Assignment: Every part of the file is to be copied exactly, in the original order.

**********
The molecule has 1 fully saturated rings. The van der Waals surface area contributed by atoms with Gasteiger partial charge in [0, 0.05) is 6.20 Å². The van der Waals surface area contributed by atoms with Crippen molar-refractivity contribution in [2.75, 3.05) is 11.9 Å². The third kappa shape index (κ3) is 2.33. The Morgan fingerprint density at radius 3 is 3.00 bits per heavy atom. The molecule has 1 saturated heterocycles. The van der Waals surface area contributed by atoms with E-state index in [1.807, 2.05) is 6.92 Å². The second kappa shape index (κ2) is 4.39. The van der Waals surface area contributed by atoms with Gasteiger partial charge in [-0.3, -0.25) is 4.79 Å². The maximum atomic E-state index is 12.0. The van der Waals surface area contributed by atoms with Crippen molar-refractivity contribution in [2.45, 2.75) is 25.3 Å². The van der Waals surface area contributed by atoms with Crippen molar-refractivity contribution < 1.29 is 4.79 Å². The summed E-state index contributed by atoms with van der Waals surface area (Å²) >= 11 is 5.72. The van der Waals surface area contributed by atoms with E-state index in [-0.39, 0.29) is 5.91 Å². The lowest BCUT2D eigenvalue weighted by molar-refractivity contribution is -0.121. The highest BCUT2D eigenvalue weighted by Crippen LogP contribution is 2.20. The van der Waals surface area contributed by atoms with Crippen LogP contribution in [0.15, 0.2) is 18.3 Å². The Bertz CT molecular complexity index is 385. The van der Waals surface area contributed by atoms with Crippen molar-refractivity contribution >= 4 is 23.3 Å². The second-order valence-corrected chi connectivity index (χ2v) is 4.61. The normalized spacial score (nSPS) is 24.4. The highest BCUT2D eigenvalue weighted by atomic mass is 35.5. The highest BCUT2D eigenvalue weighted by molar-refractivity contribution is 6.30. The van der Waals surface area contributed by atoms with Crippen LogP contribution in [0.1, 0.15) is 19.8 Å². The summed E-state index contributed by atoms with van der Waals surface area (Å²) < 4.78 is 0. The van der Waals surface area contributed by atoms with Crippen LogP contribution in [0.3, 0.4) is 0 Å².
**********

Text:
The molecule has 1 fully saturated rings. The van der Waals surface area contributed by atoms with Gasteiger partial charge in [0, 0.05) is 6.20 Å². The van der Waals surface area contributed by atoms with Crippen molar-refractivity contribution in [2.75, 3.05) is 11.9 Å². The third kappa shape index (κ3) is 2.33. The Morgan fingerprint density at radius 3 is 3.00 bits per heavy atom. The molecule has 1 saturated heterocycles. The van der Waals surface area contributed by atoms with E-state index in [1.807, 2.05) is 6.92 Å². The second kappa shape index (κ2) is 4.39. The van der Waals surface area contributed by atoms with Gasteiger partial charge in [-0.3, -0.25) is 4.79 Å². The maximum atomic E-state index is 12.0. The van der Waals surface area contributed by atoms with Crippen molar-refractivity contribution in [2.45, 2.75) is 25.3 Å². The van der Waals surface area contributed by atoms with Crippen molar-refractivity contribution < 1.29 is 4.79 Å². The summed E-state index contributed by atoms with van der Waals surface area (Å²) >= 11 is 5.72. The van der Waals surface area contributed by atoms with E-state index in [-0.39, 0.29) is 5.91 Å². The lowest BCUT2D eigenvalue weighted by molar-refractivity contribution is -0.121. The highest BCUT2D eigenvalue weighted by Crippen LogP contribution is 2.20. The van der Waals surface area contributed by atoms with Crippen LogP contribution in [0.15, 0.2) is 18.3 Å². The Bertz CT molecular complexity index is 385. The van der Waals surface area contributed by atoms with Crippen molar-refractivity contribution >= 4 is 23.3 Å². The second-order valence-corrected chi connectivity index (χ2v) is 4.61. The normalized spacial score (nSPS) is 24.4. The highest BCUT2D eigenvalue weighted by atomic mass is 35.5. The highest BCUT2D eigenvalue weighted by molar-refractivity contribution is 6.30. The van der Waals surface area contributed by atoms with Crippen LogP contribution in [0.1, 0.15) is 19.8 Å². The summed E-state index contributed by atoms with van der Waals surface area (Å²) < 4.78 is 0. The van der Waals surface area contributed by atoms with Crippen LogP contribution in [0.3, 0.4) is 0 Å².